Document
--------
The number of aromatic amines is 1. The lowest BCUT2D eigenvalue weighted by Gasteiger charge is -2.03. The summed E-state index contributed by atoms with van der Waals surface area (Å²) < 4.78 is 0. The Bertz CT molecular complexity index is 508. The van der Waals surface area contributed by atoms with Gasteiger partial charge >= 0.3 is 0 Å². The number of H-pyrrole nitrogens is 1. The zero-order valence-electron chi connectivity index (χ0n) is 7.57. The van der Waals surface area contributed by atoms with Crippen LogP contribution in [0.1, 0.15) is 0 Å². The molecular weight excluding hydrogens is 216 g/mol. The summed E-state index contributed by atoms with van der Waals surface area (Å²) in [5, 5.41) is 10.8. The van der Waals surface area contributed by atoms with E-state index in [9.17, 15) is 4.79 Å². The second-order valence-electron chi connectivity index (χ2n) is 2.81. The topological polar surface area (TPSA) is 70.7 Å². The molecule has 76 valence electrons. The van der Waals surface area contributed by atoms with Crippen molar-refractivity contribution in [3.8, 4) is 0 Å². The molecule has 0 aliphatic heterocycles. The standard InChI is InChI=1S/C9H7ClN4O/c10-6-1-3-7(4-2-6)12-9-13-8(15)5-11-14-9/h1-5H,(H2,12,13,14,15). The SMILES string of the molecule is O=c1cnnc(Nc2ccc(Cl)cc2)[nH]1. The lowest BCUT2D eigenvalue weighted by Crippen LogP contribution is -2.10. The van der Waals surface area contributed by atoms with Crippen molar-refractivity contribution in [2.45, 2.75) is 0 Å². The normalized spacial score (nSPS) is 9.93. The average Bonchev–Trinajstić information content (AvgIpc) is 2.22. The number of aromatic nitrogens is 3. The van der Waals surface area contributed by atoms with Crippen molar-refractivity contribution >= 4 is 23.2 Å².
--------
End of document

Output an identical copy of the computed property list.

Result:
The number of aromatic amines is 1. The lowest BCUT2D eigenvalue weighted by Gasteiger charge is -2.03. The summed E-state index contributed by atoms with van der Waals surface area (Å²) < 4.78 is 0. The Bertz CT molecular complexity index is 508. The van der Waals surface area contributed by atoms with Gasteiger partial charge >= 0.3 is 0 Å². The number of H-pyrrole nitrogens is 1. The zero-order valence-electron chi connectivity index (χ0n) is 7.57. The van der Waals surface area contributed by atoms with Crippen LogP contribution in [0.1, 0.15) is 0 Å². The molecular weight excluding hydrogens is 216 g/mol. The summed E-state index contributed by atoms with van der Waals surface area (Å²) in [5, 5.41) is 10.8. The van der Waals surface area contributed by atoms with E-state index in [9.17, 15) is 4.79 Å². The second-order valence-electron chi connectivity index (χ2n) is 2.81. The topological polar surface area (TPSA) is 70.7 Å². The molecule has 76 valence electrons. The van der Waals surface area contributed by atoms with Crippen molar-refractivity contribution in [3.8, 4) is 0 Å². The molecule has 0 aliphatic heterocycles. The standard InChI is InChI=1S/C9H7ClN4O/c10-6-1-3-7(4-2-6)12-9-13-8(15)5-11-14-9/h1-5H,(H2,12,13,14,15). The SMILES string of the molecule is O=c1cnnc(Nc2ccc(Cl)cc2)[nH]1. The lowest BCUT2D eigenvalue weighted by Crippen LogP contribution is -2.10. The van der Waals surface area contributed by atoms with Crippen molar-refractivity contribution in [2.45, 2.75) is 0 Å². The normalized spacial score (nSPS) is 9.93. The average Bonchev–Trinajstić information content (AvgIpc) is 2.22. The number of aromatic nitrogens is 3. The van der Waals surface area contributed by atoms with Crippen molar-refractivity contribution >= 4 is 23.2 Å².